Of course, it might just be easier to get Apple CEO Tim Cook to move back to Baldwin County, or at least claim residency here. Someone get to work on that.
Besides avoiding the ignominy of not placing anyone on the Forbes list, why should we want billionaires? What good will it do us?
I can’t help but notice some billionaires are pretty loose with the cash, supporting all kinds of local and statewide causes, naming buildings after themselves and propping up artistic endeavors. On a more personal note, several have purchased newspapers for exorbitant amounts of money, so I wouldn’t mind getting in on some of that action. But I guess there’s also a downside to having billionaires living amongst us — it appears many don’t pay taxes.
According to a bombshell new article by PropPublica.org, a nonprofit news organization focused on public money and abuses of power, some of the best-known billionaires — even some of those publicly advocating for higher taxes on the rich — are paying far less on the dollar than the rest of us poor slobs. A leaked trove of IRS documents shows Warren Buffett paid a .10 percent tax rate between 2014 and 2018. Yes, one-tenth of a percent.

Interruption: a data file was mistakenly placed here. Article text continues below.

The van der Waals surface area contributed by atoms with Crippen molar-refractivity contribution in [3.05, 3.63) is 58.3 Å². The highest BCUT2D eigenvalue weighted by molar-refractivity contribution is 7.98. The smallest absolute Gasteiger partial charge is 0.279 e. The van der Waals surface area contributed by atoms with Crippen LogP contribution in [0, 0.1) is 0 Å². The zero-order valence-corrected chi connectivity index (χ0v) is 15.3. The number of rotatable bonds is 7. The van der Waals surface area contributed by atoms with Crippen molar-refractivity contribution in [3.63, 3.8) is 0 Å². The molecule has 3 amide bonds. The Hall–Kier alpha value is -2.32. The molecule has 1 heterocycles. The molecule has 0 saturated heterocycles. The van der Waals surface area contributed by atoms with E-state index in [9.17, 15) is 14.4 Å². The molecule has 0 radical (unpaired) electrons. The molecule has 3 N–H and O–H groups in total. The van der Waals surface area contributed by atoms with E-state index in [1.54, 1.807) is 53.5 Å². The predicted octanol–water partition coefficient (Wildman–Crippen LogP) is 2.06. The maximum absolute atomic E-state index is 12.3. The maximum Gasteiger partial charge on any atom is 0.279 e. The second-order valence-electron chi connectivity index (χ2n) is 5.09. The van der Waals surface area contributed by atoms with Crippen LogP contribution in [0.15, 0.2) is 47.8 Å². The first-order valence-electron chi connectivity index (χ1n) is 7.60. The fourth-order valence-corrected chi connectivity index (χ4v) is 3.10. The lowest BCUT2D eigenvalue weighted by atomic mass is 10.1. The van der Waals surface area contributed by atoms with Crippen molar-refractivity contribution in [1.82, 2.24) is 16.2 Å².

Likewise, Bezos averaged a .98 percent rate, Bloomberg 1.3 percent and Musk 3.27 percent. How? By using all of the tax loopholes our elected leaders have put in place over the years that benefit those making ridiculous amounts of money.
So, I’m torn. Should we invite the super-rich to come live amongst us, to share their flights of fancy and lecture us on how to eat, sleep, travel and think, while simultaneously using teams of accountants to avoid paying more in taxes than your average grocery store clerk? Or should we just be proud to be one of the seven states being run by old-fashioned, back-room millionaires?
I guess I’m pro-billionaire, as long as we get one who pees in jugs and likes buying newspapers.